”Parenthood is a muddle-through kind of activity, you are always learning and stumbling, and once [you] get used to that, it makes you more real, relaxed, and humble.”

Rebecca Giallo from the Parenting Research Centre said men need to look after their mental health if they are to be good fathers.

”When a father is experiencing good mental health he’s more available to children to be responsive to their needs, to engage in play and learning activities and experience what is important to children,” Dr Giallo said. ”He’s also an important support in the family if the mother is having difficulties.”

Rough play builds spirit

Cameron McKay has been rumbling with his two sons since they were little, whether it’s wrestling, doing the ”typewriter” on their chests or kicking the footy at the park.

“I don’t want them to grow up being precious,” Mr McKay, who runs recruitment business ConnectTalent, said. “This is my little part of fatherhood. Life is difficult sometimes. I want to give them a broad spectrum of skills.”

The Fathers and Families Research program at the University of Newcastle has found that children who engage in rough and tumble play with their dads learn how to read social signals, regulate their emotions, stay within limits and take ”manageable” risks.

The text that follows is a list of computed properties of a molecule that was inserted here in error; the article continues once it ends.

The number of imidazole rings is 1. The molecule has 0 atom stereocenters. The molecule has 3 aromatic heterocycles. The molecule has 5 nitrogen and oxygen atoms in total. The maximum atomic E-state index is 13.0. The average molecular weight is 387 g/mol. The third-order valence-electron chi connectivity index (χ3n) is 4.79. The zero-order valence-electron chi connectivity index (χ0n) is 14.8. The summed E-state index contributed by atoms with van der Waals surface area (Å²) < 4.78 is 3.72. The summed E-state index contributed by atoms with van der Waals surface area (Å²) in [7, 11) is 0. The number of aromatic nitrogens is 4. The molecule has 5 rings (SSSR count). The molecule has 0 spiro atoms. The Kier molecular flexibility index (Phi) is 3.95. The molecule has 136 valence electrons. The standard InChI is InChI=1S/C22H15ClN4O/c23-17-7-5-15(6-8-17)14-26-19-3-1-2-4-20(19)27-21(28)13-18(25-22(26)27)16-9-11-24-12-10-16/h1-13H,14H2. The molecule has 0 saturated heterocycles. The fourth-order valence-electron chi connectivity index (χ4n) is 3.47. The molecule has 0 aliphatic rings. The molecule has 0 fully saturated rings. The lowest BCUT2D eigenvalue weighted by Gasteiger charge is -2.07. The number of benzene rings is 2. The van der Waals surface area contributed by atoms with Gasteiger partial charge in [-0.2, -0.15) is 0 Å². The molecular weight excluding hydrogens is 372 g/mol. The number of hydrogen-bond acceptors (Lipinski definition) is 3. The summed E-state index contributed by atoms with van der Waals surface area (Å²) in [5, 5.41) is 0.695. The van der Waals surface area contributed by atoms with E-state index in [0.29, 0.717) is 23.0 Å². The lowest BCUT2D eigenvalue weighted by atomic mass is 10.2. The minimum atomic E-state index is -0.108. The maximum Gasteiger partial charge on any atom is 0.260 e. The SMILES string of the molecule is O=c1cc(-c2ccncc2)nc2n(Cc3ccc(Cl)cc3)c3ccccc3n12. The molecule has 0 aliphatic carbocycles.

“Rough and tumble play influences how well a child controls their emotions and activity,” researcher Jennifer StGeorge said. New research by Dr StGeorge suggests children whose fathers spend more time playing with them have lower risk-taking behaviours.

All three of Mr McKay’s children love rough and tumble play, although his daughter Madison “likes to do it in a girly sort of way”.

“When I bend down to pick something up off the floor they think it’s game on, they jump on daddy,” Mr McKay said. “Parents are so protective of children these days. My kids aren’t afraid of anything. They are confident little children.”

Mr McKay said he consciously tries to be an involved father. “It’s about being a role model for your children,” he said. “The best thing for me about being a dad is growing the lives of three little children who you hope in their own way will make a difference in the world.”

Read more: http://www.smh.com.au/lifestyle/life/paternal-influence-crucial-to-the-success-of-children-report-20130831-2sxf8.html#ixzz2dikagAwt